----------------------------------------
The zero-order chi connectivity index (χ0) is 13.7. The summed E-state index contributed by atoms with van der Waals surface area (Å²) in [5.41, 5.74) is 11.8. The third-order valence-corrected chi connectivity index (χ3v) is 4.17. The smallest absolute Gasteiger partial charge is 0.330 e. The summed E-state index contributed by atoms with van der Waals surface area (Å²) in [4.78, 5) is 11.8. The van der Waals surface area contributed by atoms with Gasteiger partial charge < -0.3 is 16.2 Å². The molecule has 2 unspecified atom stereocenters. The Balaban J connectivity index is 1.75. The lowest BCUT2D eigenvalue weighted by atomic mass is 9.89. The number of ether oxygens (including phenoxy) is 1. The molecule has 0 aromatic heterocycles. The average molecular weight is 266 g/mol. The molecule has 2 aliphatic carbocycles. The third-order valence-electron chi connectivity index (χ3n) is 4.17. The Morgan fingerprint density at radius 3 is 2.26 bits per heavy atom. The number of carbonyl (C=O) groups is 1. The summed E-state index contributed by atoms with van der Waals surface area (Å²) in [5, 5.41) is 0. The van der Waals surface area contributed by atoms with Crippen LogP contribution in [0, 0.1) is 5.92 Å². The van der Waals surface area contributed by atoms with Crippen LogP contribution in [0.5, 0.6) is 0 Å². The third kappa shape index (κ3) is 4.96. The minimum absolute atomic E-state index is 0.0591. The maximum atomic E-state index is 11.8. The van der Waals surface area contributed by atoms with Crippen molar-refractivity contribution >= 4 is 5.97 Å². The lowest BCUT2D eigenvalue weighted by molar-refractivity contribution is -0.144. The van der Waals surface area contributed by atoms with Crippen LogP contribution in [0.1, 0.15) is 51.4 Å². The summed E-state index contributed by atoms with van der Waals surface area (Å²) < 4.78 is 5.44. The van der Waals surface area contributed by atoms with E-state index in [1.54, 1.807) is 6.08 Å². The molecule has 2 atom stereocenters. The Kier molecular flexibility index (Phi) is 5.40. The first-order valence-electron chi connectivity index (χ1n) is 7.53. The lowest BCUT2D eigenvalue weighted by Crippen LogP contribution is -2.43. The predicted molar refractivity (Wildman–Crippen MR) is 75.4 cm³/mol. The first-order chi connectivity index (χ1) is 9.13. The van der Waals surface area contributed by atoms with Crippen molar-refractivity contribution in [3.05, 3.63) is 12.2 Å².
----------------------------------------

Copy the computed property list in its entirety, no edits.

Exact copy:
The zero-order chi connectivity index (χ0) is 13.7. The summed E-state index contributed by atoms with van der Waals surface area (Å²) in [5.41, 5.74) is 11.8. The third-order valence-corrected chi connectivity index (χ3v) is 4.17. The smallest absolute Gasteiger partial charge is 0.330 e. The summed E-state index contributed by atoms with van der Waals surface area (Å²) in [4.78, 5) is 11.8. The van der Waals surface area contributed by atoms with Gasteiger partial charge < -0.3 is 16.2 Å². The molecule has 2 unspecified atom stereocenters. The Balaban J connectivity index is 1.75. The lowest BCUT2D eigenvalue weighted by atomic mass is 9.89. The number of ether oxygens (including phenoxy) is 1. The molecule has 0 aromatic heterocycles. The average molecular weight is 266 g/mol. The molecule has 2 aliphatic carbocycles. The third-order valence-electron chi connectivity index (χ3n) is 4.17. The Morgan fingerprint density at radius 3 is 2.26 bits per heavy atom. The number of carbonyl (C=O) groups is 1. The summed E-state index contributed by atoms with van der Waals surface area (Å²) in [5, 5.41) is 0. The van der Waals surface area contributed by atoms with Crippen LogP contribution in [0, 0.1) is 5.92 Å². The van der Waals surface area contributed by atoms with Crippen LogP contribution in [0.5, 0.6) is 0 Å². The third kappa shape index (κ3) is 4.96. The minimum absolute atomic E-state index is 0.0591. The maximum atomic E-state index is 11.8. The van der Waals surface area contributed by atoms with Crippen molar-refractivity contribution >= 4 is 5.97 Å². The lowest BCUT2D eigenvalue weighted by molar-refractivity contribution is -0.144. The van der Waals surface area contributed by atoms with Crippen LogP contribution in [0.1, 0.15) is 51.4 Å². The summed E-state index contributed by atoms with van der Waals surface area (Å²) < 4.78 is 5.44. The van der Waals surface area contributed by atoms with E-state index in [1.54, 1.807) is 6.08 Å². The molecule has 2 atom stereocenters. The Kier molecular flexibility index (Phi) is 5.40. The first-order valence-electron chi connectivity index (χ1n) is 7.53. The lowest BCUT2D eigenvalue weighted by Crippen LogP contribution is -2.43. The predicted molar refractivity (Wildman–Crippen MR) is 75.4 cm³/mol. The first-order chi connectivity index (χ1) is 9.13. The van der Waals surface area contributed by atoms with Crippen molar-refractivity contribution in [3.05, 3.63) is 12.2 Å².